Spec\ K \ar[r] \ar[d] & X \ar[d] \\
Spec\ R \ar[r] \ar@{-->}[ur]^{\exists !} & Y
```

Since is proper, the dashed arrow exists (uniquely, but we don't need this). From Theorem II.4.11A the integral closure of in is the intersection of all valuation rings of which contain . As the dashed morphism exists for any valuation ring containing so it follows that is contained in the integral closure of in . Hence every element of is integral over , and this together with the hypothesis that is of finite type implies that is finite.

## Exercise II.4.7Edit

## Exercise II.4.8Edit

- Let and be the morphisms. The morphism is a composition of base changes of and as follows:

\tbd{\mathfrak{m}arginpar{Should really check that the all the claims made about pullbacks in here are true.}}

```
\xymatrix@R=6pt{
& X \ar[dd] \\
X \times X' \ar[ur] \ar[dd] \\
& Y \\
Y \times X' \ar[ur] \ar[dd] \ar[dr] \\
& X' \ar[dd] \\
Y \times Y' \ar[dr] \\
& Y'
```

Therefore has property .

- Same argument as above but we should also note that since is separated the diagonal morphism is a closed embedding and therefore satsifies .

```
\xymatrix@R=6pt{
& Y \ar[dd] \\
X \ar[ur] \ar[dd] \\
& Y\times_Z Y \\
X \times_Z Y \ar[ur] \ar[dd] \ar[dr] \\
& X \ar[dd] \\
Y \ar[dr] \\
& Z
```

- Consider the factorization

```
\xymatrix{
X_{red} \ar@/^/[drr]^{id} \ar@/_/[ddr]_{f_{red}} \ar[dr]^{\Gamma_{f_{red}}} \\
& Y_{red} \times_Y X_{red} \ar[r] \ar[d] & X_{red} \ar[d] \\
& Y_{red} \ar[r] & Y
```

The morphism is a composition of a closed immersion and a morphism with property and therefore it has property . Therefore the vertical morphism out of the fibre product is a base change of a morphism with property and therefore, itself has property . To se that has property it therefore remains only to see that the graph has property for then will be a composition of morphisms with property . To see this, recall that the graph is following base change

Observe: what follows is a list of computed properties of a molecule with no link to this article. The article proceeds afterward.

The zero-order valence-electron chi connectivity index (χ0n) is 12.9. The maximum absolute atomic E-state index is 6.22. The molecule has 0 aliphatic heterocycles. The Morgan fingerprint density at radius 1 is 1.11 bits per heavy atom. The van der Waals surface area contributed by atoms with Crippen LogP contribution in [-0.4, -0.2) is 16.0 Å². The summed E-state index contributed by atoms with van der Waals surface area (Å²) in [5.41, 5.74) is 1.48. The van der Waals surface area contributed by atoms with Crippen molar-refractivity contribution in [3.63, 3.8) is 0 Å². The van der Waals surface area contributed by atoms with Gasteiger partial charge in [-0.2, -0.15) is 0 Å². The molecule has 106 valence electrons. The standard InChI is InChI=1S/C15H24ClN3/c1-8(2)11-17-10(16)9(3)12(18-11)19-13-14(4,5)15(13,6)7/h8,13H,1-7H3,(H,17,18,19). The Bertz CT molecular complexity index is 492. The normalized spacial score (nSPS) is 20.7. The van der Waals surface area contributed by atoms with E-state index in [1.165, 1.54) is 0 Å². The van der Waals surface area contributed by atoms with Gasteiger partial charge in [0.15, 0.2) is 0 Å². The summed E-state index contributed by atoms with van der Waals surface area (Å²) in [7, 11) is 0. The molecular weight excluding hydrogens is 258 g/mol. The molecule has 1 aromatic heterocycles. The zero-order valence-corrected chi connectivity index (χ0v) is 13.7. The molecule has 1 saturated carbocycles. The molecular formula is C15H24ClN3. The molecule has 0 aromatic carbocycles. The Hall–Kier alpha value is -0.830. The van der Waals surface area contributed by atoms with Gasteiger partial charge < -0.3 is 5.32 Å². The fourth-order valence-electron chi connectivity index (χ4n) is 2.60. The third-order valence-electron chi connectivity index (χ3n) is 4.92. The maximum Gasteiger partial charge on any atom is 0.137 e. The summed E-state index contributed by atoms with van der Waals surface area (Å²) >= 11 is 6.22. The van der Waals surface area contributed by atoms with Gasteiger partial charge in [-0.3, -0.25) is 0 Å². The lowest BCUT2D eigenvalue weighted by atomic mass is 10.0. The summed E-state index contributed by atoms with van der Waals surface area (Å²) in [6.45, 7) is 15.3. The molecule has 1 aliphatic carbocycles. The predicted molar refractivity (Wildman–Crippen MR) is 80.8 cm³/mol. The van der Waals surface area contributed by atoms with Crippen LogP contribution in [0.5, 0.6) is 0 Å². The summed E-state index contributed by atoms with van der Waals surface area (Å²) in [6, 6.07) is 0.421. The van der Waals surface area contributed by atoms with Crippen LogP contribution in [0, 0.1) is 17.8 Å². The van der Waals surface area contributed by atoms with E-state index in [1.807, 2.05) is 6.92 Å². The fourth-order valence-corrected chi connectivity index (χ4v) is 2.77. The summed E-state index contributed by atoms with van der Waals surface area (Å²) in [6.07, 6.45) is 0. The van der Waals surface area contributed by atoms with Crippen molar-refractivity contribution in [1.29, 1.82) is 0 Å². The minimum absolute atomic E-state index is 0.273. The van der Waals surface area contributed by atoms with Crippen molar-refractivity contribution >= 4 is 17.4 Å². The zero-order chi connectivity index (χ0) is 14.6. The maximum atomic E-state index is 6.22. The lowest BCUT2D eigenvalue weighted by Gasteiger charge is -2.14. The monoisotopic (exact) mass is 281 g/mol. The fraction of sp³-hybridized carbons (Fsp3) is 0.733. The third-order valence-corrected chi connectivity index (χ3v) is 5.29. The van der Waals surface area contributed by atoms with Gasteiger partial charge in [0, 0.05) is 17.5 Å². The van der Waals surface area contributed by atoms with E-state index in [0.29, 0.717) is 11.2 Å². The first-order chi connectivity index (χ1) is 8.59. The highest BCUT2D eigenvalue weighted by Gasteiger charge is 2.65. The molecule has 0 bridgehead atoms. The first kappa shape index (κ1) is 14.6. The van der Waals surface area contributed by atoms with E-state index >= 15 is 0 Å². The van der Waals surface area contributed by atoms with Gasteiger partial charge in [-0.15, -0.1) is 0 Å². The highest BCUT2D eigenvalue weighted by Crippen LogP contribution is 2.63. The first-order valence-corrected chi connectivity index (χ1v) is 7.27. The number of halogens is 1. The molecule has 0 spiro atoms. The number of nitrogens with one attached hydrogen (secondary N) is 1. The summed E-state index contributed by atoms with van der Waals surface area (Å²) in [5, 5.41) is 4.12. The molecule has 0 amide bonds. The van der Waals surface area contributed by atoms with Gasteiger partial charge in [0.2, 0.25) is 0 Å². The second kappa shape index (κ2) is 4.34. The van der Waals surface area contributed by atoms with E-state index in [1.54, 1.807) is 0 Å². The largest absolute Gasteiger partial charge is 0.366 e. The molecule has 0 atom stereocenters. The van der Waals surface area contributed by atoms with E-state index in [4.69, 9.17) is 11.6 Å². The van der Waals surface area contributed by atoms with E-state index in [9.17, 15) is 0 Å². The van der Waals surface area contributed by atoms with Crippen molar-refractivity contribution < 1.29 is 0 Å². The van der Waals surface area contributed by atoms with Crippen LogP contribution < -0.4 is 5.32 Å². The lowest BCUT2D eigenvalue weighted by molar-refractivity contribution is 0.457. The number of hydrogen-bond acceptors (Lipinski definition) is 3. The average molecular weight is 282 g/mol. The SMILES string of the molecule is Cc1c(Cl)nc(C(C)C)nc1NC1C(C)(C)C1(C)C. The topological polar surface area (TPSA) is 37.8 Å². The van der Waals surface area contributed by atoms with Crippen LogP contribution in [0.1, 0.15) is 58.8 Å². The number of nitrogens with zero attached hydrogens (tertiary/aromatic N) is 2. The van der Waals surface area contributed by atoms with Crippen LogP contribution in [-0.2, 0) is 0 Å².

```
\xymatrix{
X_{red} \ar[r] \ar[d]^\Gamma & Y_{red} \ar[d]^\Delta \\
X_{red} \times_Y Y_{red} \ar[r] & Y_{red} \times_Y Y_{red}
```

But and and so is a closed immersion. Hence, is a base change of a morphism with property .

## Exercise II.4.9Edit

Let be two projective morphisms. This gives rise to a commutative diagram

```
\xymatrix{
X \ar[r]^{f'} \ar[dr]_f & \mathbb{P}^r \times Y \ar[d] \ar[r]^{id \times g'} & \mathbb{P}^r \times \mathbb{P}^s \times Z \ar[d] \\
& Y \ar[r]^{g'} \ar[dr]_g & \mathbb{P}^s \times Z \ar[d] \\
& & Z }
```

where and (and therefore ) are closed immersions. Now using the Segre embedding the projection factors as

So since the Segre embedding is a closed immersion then we are done since we have found a closed immersion which factors .

## Exercise II.4.10Edit

Chow's Lemma is in EGA II.5.6.

## Exercise II.4.11Edit

See Samula and Zariski's Commutative Algebra II.

Suppose that . Then define:

The ring is a discrete noetherian local domain with maximal ideal and quotient field . By induction then, we can reduce to the case when is a finite field extension of . Now consider a set of generators of such that \mathfrak{m}arginpar{does such a set always exist?} (if is principal wait for the next step). We claim that the ideal is not the unit ideal in . If it were then there would be some polynomial of degree, say , in the such that . Let be the degree 0 part of and be the higher degree part. Since the element has an inverse, say . Now with this in mind, our equality implies that which then implies that . Since is made up of terms of degree higher than zero, the element which implies that contradicting our assumption. So is not the unit ideal in . Now let be a minimal prime ideal of , and consider the localization .

## Exercise II.4.12Edit

See Samuel and Zariski's Commutative Algebra II.